Both Kay Westburg and Grayce Mitchell came to teaching Sunday school class in much the way you might expect; their own children were moving through the Bethany program and they answered a call for children’s ministry.
After years of teaching various ages, both women found themselves with a 4th/5th grade girl’s class. And though their own children eventually aged out of the class, both teachers have remained deeply committed to this age group: Mitchell has been leader of this class for eight years, and Westberg, for the past two.
For both leaders, this age - just before the girls enter middle school - is a crucial time in young lives. It is at this juncture that these children forge a powerful sense of belonging, and create stronger relationships both to Jesus and to each other. At this point in their lives, the girls themselves respond enthusiastically to the single gender classroom. Fourth grader Samara Barwell says that she enjoys the “girls only” time, stating (with a roll of her eyes) that “boys are all boring.” Classmate Audrey McFarland agrees: “Boys goof off too much. I can’t concentrate.”
According to Mitchell , these girls are also an interesting group because they are beginning to understand and process more complex concepts of faith. Discussion can be very rich and insightful. Yet these relationships also develop in many directions; over a two year course, the adult class leaders also get to see the girls grow and change physically and spiritually. Westburg, for instance, finds it particularly difficult to contemplate leaving a group of girls before they have “launched into middle school.”
Remarkably, this Sunday school team does not use a curriculum out of a box; rather, Westburg and Mitchell meet over the summer to decide upon a focus and plan a course of study for the coming year. The class has studied women in the Bible, modern female Christian heroes, and the attributes of God.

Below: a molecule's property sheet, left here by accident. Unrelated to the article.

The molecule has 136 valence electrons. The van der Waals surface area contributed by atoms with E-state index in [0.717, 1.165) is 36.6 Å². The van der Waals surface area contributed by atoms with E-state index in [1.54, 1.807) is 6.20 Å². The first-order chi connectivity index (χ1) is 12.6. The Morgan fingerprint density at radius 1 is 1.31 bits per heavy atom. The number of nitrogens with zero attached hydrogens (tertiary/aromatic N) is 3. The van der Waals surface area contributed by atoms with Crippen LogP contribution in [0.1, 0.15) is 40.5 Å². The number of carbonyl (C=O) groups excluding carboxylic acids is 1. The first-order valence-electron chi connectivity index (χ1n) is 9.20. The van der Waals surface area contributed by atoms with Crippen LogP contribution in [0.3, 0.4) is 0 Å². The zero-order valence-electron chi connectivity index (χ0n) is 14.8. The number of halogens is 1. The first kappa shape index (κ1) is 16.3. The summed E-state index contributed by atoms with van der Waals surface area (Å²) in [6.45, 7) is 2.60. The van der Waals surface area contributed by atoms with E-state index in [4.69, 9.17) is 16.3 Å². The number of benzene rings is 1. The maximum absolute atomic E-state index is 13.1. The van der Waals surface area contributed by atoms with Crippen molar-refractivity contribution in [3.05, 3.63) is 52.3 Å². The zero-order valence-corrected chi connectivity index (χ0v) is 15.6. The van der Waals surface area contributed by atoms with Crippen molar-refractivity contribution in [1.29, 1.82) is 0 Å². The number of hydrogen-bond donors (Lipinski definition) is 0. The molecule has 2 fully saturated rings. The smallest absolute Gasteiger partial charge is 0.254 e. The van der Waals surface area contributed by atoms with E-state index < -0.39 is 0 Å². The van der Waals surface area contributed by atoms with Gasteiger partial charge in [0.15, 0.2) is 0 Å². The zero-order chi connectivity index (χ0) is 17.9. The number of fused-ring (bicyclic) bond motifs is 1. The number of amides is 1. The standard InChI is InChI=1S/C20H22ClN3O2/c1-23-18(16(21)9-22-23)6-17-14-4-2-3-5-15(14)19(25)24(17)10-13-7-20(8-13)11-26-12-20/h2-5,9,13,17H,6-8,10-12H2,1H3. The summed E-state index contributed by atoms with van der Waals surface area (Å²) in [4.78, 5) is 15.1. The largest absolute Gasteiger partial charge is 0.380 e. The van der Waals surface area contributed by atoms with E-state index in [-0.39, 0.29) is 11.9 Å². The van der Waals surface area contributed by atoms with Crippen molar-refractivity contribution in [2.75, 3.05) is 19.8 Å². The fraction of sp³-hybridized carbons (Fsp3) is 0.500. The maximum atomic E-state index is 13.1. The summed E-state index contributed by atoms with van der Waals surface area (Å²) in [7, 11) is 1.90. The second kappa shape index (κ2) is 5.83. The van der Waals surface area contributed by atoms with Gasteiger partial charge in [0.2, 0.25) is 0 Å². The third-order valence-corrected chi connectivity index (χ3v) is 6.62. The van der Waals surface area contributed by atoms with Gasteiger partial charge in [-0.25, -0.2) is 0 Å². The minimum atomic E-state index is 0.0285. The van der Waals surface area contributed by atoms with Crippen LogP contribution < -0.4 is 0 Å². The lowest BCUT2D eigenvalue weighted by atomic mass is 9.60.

Not surprisingly perhaps, the lesson’s focus often lends itself to girl interests (journaling) and helps shed perspective on girl issues (cliques, how to be a person God wants them to be when friends may be urging them to do otherwise, self-respect). Every Sunday, girls also earn beads (each worth 5¢) by praying, reading the Bible outside of class or memorizing verses. At the end of the year the girls page through alternative catalogues to spend their bead money.
Fellowship is not just on Sundays only. Many of the girls in the group do not attend the same elementary school during the rest of the week, and thus do not otherwise know one another outside of church. To aid in relationship-building, about six years ago Mitchell instituted a program called “Fun Fridays”.
Fun Fridays, a once-monthly outing, allows girls to gather for an evening in each others homes. Outings often include a shared meal, an activity such as swimming, trampoline jumping or crafting, and a safe place to hang out and be themselves. Fun Friday also functions as an outreach tool (girls can invite friends to the evenings) and an opportunity for the girls to give back to others; over the course of years, many evenings have involved a service component.
It’s been amazing to see how many families are eager to be the hosts and planners of the events. Fifth-grader Suzanne Konswa remarks that Fun Fridays are particularly special “because I get to see what other kids think is fun.” Coming full circle, Rebecca Carlson, who herself went through the 4/5 Sunday school class, now helps out at every Fun Friday outing.